Agonizing search along Rockport’s Long Beach

Seeking a toddler who simply vanished

Caleigh Anne Harrison
Caleigh Anne Harrison

ROCKPORT - Standing just a few hundred feet from the spot where 2-year-old Caleigh Anne Harrison disappeared the day before, Barbara Somers pressed binoculars to her face and stared out into the ocean.

She had been looking for more than an hour. All she had seen was a couple of seals.

It’s a strange feeling, she said, to look so hard for something you don’t want to find. “It’s a nightmare. There’s a mother out there who didn’t have her little girl with her last night.’’


Authorities say Caleigh was playing with her mother, 4-year-old sister, and the family dog when she went missing shortly after noon Thursday at Long Beach, which has no lifeguards this early in the season.

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Officials from the Rockport police and fire departments, State Police, US Coast Guard, and the state’s Environmental Police launched a search, using helicopters, all-terrain vehicles, vessels, sonar, and scuba divers.

A buoy about the same weight as Caleigh was dropped into the inlet at noon Friday to replicate a possible current path. The buoy ran aground at a nearby beach.

The legions of searchers turned up no sign of the toddler with light brown hair and blue-gray eyes, last seen wearing a light pink T-shirt and dark pink Capri pants.

An early investigation indicated that Caleigh’s sister, mother, and the dog were playing with a ball that flew over the platform leading from the beach up to nearby cottages, State Police spokesman David Procopio said Thursday. He said the girl’s mother went to retrieve the ball and momentarily lost sight of the children. When she looked back, Caleigh was gone.


Trooper Thomas Murphy, a State Police spokesman, said divers will return to Long Beach Saturday morning. Canine search units and divers will also be at Milk Island, an uninhabited spit of land about a mile away from Long Beach. Milk Island is on a possible current path, said Procopio.

Investigators have not ruled out foul play, he said.

An AMBER Alert, a bulletin issued when a child is believed to have been abducted, was not sent out for Caleigh because “there is certain criteria that need to met,’’ Murphy said. He said he could not specify what those criteria are. Typically, those alerts are issued if law enforcement officials believe that a child has been abducted by a stranger, if a child is at risk of injury or death, and if police have sufficient descriptive information about the appearance of the child and a potential suspect.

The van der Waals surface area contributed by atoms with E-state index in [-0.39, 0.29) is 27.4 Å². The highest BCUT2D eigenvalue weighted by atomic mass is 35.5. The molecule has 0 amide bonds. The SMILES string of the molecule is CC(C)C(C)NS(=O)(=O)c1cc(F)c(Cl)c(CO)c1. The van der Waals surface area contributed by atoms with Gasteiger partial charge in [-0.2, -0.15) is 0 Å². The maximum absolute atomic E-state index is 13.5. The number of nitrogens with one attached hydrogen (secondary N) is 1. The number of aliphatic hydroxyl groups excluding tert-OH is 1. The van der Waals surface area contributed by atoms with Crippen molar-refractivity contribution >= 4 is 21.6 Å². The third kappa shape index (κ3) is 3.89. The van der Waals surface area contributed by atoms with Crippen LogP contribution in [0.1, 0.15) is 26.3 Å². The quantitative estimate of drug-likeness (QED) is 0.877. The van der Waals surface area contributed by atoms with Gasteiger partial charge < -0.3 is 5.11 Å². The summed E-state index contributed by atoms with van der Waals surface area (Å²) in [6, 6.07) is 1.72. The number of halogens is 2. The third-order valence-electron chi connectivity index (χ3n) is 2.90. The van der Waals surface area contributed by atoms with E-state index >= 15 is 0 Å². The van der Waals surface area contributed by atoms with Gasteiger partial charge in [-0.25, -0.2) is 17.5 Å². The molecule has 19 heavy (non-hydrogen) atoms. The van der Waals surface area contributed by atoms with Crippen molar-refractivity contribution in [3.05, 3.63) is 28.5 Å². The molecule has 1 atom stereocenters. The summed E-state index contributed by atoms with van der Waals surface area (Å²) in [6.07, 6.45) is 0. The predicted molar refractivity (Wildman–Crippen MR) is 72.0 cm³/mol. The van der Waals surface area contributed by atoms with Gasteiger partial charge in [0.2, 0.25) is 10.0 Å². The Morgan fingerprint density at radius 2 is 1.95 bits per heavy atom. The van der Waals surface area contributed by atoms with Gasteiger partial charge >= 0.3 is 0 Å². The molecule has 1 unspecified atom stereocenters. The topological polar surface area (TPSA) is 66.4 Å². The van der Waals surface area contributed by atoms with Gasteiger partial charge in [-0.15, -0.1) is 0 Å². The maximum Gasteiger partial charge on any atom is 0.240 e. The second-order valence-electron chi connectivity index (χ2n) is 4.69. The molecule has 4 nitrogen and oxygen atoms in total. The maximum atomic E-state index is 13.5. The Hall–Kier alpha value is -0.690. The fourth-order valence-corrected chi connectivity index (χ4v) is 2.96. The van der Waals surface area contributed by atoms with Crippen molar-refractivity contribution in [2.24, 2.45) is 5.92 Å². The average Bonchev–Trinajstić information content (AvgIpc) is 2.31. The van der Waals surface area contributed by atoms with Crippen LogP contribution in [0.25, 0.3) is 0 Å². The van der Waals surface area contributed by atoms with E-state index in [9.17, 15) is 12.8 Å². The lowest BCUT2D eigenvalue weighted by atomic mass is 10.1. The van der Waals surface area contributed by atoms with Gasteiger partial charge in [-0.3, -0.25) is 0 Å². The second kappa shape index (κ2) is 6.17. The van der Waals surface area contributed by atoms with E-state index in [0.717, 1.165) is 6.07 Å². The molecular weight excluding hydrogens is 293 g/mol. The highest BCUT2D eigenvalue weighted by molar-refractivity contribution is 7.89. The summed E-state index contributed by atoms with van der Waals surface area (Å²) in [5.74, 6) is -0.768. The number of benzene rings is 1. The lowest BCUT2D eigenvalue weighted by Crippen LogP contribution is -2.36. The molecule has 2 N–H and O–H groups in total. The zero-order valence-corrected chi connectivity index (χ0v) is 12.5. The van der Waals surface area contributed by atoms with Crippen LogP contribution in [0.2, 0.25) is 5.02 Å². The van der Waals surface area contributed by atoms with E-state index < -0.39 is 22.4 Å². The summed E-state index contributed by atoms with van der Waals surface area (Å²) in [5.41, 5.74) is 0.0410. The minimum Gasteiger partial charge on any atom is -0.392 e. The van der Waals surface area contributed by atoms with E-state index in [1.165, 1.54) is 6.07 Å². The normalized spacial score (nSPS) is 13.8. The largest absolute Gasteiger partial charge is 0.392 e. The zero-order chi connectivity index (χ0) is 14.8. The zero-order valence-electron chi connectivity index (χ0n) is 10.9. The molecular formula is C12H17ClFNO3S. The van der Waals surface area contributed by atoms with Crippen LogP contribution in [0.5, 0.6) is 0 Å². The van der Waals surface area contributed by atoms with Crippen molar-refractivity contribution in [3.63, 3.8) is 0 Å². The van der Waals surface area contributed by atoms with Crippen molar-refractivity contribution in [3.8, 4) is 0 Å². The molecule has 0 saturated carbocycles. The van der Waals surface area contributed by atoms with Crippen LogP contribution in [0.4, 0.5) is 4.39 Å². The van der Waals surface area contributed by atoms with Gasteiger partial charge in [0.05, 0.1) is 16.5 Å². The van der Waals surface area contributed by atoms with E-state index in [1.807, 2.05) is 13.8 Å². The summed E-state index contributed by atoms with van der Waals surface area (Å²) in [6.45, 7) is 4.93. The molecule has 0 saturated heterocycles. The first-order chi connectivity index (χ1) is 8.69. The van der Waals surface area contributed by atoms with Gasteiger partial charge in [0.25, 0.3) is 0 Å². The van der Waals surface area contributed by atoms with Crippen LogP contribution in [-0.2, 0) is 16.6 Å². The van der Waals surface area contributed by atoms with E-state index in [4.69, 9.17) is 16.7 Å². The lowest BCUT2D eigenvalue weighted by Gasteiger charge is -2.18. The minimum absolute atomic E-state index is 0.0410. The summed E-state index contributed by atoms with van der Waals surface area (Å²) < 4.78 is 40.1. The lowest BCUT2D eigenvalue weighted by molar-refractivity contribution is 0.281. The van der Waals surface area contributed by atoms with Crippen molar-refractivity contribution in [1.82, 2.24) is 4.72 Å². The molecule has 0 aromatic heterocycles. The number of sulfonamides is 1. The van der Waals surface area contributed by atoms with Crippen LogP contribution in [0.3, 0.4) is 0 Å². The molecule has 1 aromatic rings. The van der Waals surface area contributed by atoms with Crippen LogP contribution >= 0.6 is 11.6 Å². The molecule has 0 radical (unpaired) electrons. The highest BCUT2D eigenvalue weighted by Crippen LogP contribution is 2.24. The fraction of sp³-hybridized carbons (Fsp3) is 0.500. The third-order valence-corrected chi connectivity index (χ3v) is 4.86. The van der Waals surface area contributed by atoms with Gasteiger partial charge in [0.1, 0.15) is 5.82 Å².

The Coast Guard pulled out of the search around 8:30 a.m. Friday after searching 248 square miles in three vessels, Coast Guard public affairs specialist Adam Stanton said. Coast Guard officers are standing by to be deployed again if information emerges suggesting the girl’s whereabouts.

Two women who answered the door at Caleigh’s home, about a 10-minute ride from Long Beach, and identified themselves as her aunts declined to comment, saying they know nothing more than what is in news reports.


Police conducted a preliminary interview with Caleigh’s 4-year-old sister, said Procopio, and they are bringing in an interviewer who works with children who have experienced traumatic events.

Police also interviewed a body surfer who was on the beach at the time, along with a few passersby who were on a nearby street.

About 60 people attended a vigil for Caleigh on Friday night on a sandy road near the spot where she disappeared. Flames flickered in the chilly sea breeze as bundled-up neighbors, many holding young children, gathered at the end of sandy Glenmere Road.

Residents emerged from a cluster of beachfront cottages and stood in a circle, saying the Lord’s Prayer. Many hugged each other.

Lori-ann Giamanco, 35, of Gloucester, said she is a childhood friend of Caleigh’s mother. “This could have happened to anybody,’’ she said. “Allison is one of the best moms I know.’’

Long Beach stretches for about half a mile, lined with summer homes made of sun-bleached wood with names like Sandhill, Silver Spray, and Breakers.

In the hours after Caleigh went missing, the shoreline buzzed with activity: Police officers, firefighters, and dozens of volunteers combed over the sand and the waterfront cottages. But by noon Friday, the beach was nearly empty. Residents said they believe hopes that the girl will be found safe are fading.

For much of the day, the helicopter hovered over the water, typically about 48 degrees at this time of year, moving back and forth from positions close to the shoreline and further out to sea. Officers stood atop a rock promontory close to the site of the girl’s disappearance, staring out at the water and pointing.

Caleigh was last seen playing on a wooden foot bridge that straddles an inlet from the ocean at the north end of the beach. That inlet, Procopio said, would have carried strong currents as the tide receded Thursday and was a short distance from where the family was playing. Powerful riptides churn the waters off the beach, he said.

Fred Hochberger, 51, the fourth of five generations to live in his house on Long Beach, said the water along that part of the beach is notorious among residents. The sand is soft and can cave in, he said, so a person who tries to wade through it can be pitched into a current and be drawn out to sea, especially during a waning tide. The tide hit its highest point about an hour before Caleigh went missing.

“We all stay away from it,’’ Hochberger said. “If she didn’t know how to swim, she could have been washed out to sea very quickly.’’

Globe correspondents Alexander C. Kaufman and Zachary T. Sampson contributed to this report. Martine Powers can be reached at Follow her on Twitter @martinepowers.